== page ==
This winter saw an increase in waterfowl along Maryland’s Chesapeake Bay shoreline and Atlantic coast.That corresponds to my personal experiences this year; there have been huge flocks of Canada Geese in many of the fields that I pass by on my daily commute, but the flocks of diving ducks (mainly Buffleheads) that I see off the beach, while persistent, have been fairly small compared to some years.
While pilots and biologists from the U.S. Fish and Wildlife Service (USFWS) and Maryland Department of Natural Resources (DNR) counted fewer diving and dabbling ducks this winter than they did in the 2012 Midwinter Waterfowl Survey, these same crews counted more geese.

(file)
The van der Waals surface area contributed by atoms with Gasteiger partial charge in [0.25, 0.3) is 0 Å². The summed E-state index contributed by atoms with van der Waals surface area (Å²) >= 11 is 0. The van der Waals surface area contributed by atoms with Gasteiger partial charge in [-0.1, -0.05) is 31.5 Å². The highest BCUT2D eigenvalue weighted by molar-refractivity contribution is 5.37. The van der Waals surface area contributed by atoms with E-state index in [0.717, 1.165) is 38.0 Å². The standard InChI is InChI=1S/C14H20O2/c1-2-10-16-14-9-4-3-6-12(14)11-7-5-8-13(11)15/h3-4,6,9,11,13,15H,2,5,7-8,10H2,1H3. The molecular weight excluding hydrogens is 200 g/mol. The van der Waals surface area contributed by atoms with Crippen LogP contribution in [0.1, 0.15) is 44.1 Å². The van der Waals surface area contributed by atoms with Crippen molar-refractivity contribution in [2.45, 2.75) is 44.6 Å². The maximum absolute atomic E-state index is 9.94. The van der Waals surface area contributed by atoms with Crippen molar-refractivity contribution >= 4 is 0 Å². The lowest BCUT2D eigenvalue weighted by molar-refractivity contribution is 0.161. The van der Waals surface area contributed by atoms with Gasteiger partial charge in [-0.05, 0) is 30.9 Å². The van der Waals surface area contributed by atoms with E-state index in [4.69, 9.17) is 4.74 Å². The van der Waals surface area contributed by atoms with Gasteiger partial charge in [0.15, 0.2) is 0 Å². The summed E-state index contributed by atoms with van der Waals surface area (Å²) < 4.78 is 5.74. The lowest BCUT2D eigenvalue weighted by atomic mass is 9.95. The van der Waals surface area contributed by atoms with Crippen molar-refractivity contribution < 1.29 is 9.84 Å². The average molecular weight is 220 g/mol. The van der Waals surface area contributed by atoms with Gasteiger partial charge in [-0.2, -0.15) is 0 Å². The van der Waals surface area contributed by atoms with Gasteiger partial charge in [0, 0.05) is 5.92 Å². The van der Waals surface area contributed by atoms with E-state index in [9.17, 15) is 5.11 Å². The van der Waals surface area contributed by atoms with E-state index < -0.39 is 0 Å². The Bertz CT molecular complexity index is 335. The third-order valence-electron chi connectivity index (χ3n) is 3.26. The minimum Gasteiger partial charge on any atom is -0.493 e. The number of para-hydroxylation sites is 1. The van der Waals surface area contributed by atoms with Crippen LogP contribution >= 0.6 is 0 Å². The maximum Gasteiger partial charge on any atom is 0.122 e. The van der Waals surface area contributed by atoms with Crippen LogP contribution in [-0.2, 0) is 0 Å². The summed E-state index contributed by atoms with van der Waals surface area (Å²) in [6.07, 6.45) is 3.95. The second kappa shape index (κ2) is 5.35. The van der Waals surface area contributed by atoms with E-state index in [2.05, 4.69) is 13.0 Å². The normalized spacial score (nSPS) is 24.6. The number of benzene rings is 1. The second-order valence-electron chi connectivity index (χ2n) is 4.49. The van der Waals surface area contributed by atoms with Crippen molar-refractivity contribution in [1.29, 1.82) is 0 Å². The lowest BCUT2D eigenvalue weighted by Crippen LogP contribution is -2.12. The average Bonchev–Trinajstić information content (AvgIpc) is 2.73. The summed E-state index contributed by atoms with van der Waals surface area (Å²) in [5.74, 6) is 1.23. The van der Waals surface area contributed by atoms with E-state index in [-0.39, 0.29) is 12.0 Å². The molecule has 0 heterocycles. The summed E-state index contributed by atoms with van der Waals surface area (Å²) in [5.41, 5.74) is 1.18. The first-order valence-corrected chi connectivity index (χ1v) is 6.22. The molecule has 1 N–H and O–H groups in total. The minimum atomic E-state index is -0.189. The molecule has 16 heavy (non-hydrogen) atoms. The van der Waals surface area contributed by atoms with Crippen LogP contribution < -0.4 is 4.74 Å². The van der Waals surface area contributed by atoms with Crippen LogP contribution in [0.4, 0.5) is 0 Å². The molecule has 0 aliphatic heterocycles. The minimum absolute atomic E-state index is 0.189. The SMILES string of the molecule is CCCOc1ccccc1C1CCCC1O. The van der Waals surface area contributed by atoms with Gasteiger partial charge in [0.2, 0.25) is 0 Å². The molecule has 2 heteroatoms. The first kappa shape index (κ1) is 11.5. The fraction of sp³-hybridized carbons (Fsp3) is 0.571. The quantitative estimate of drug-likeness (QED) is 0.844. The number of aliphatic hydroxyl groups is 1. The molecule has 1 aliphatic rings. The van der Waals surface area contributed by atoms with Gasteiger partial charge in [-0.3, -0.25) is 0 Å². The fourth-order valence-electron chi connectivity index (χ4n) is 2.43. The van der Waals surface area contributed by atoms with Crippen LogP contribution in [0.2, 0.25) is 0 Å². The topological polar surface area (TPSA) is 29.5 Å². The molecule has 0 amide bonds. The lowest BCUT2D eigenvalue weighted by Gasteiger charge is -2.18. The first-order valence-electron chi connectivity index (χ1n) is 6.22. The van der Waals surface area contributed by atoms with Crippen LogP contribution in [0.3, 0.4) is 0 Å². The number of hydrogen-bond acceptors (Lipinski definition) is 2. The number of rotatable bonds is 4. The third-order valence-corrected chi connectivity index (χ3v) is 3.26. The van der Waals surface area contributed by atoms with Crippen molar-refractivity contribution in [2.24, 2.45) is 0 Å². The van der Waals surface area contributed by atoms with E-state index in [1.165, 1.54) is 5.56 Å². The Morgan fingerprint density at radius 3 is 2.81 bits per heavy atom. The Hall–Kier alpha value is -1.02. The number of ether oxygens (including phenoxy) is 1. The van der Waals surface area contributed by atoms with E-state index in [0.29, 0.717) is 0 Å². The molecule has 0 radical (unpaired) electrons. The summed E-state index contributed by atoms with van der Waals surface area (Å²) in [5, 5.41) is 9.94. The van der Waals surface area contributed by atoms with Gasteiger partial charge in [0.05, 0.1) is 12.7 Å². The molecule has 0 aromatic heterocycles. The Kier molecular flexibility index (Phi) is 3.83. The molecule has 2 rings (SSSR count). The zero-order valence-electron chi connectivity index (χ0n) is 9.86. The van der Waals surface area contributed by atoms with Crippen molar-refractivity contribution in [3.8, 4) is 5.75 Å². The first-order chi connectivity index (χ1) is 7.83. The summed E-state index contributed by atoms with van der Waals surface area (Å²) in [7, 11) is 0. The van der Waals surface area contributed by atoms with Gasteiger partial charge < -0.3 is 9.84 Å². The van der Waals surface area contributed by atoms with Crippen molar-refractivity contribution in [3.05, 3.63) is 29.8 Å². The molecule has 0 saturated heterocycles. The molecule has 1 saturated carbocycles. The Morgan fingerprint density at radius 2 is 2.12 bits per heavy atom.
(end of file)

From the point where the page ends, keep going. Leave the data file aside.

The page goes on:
Resident Canada geese can pose a problem for rural, suburban and urban residents alike, and are considered overabundant in the region. While the birds do provide hunters with a chance for recreation, resident geese can overgraze wetlands and lawns and leave their droppings to pollute local rivers and streams. While the Midwinter Waterfowl Survey does not make a distinction between resident and migratory geese—as both stocks look the same during an aerial survey—DNR researchers do monitor the resident population using leg bands recovered from hunters.Speaking of which, I noticed the pair of long-term resident geese getting set to move into the pond at work today. While not quite as intense as the fight between Bill Murry and the Gopher in Caddyshack, the war between the geese and our gardener is pretty amusing: